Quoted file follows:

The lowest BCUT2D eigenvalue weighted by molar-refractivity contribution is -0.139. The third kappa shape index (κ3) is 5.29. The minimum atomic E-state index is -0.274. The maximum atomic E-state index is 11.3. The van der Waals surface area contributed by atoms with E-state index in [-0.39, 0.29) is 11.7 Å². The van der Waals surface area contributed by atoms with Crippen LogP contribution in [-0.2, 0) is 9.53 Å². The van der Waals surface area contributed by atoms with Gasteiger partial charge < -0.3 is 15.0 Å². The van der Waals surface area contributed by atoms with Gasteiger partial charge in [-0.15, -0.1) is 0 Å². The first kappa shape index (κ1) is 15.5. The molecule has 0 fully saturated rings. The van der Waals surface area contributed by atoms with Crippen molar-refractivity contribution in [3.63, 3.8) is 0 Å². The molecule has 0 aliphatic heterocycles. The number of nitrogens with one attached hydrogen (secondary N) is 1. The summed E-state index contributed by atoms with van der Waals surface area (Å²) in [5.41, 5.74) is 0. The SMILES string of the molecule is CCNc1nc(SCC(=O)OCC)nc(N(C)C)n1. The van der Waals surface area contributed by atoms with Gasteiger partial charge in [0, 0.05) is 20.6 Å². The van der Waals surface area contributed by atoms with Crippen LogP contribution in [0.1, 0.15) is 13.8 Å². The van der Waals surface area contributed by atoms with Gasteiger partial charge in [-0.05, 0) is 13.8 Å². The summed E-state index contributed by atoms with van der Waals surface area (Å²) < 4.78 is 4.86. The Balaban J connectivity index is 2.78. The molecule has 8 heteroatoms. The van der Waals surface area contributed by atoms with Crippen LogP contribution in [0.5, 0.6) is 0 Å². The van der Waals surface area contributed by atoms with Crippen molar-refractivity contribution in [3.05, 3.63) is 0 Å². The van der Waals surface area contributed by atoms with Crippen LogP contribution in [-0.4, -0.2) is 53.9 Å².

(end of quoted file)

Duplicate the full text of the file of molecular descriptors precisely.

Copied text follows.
The lowest BCUT2D eigenvalue weighted by molar-refractivity contribution is -0.139. The third kappa shape index (κ3) is 5.29. The minimum atomic E-state index is -0.274. The maximum atomic E-state index is 11.3. The van der Waals surface area contributed by atoms with E-state index in [-0.39, 0.29) is 11.7 Å². The van der Waals surface area contributed by atoms with Crippen LogP contribution in [-0.2, 0) is 9.53 Å². The van der Waals surface area contributed by atoms with Gasteiger partial charge < -0.3 is 15.0 Å². The van der Waals surface area contributed by atoms with Gasteiger partial charge in [-0.15, -0.1) is 0 Å². The first kappa shape index (κ1) is 15.5. The molecule has 0 fully saturated rings. The van der Waals surface area contributed by atoms with Crippen molar-refractivity contribution in [3.63, 3.8) is 0 Å². The molecule has 0 aliphatic heterocycles. The number of nitrogens with one attached hydrogen (secondary N) is 1. The summed E-state index contributed by atoms with van der Waals surface area (Å²) in [5.41, 5.74) is 0. The SMILES string of the molecule is CCNc1nc(SCC(=O)OCC)nc(N(C)C)n1. The van der Waals surface area contributed by atoms with Gasteiger partial charge in [0, 0.05) is 20.6 Å². The van der Waals surface area contributed by atoms with Crippen LogP contribution in [0.1, 0.15) is 13.8 Å². The van der Waals surface area contributed by atoms with Gasteiger partial charge in [-0.05, 0) is 13.8 Å². The summed E-state index contributed by atoms with van der Waals surface area (Å²) < 4.78 is 4.86. The Balaban J connectivity index is 2.78. The molecule has 8 heteroatoms. The van der Waals surface area contributed by atoms with Crippen LogP contribution in [0.5, 0.6) is 0 Å². The van der Waals surface area contributed by atoms with Crippen molar-refractivity contribution in [3.05, 3.63) is 0 Å². The van der Waals surface area contributed by atoms with Crippen LogP contribution in [-0.4, -0.2) is 53.9 Å².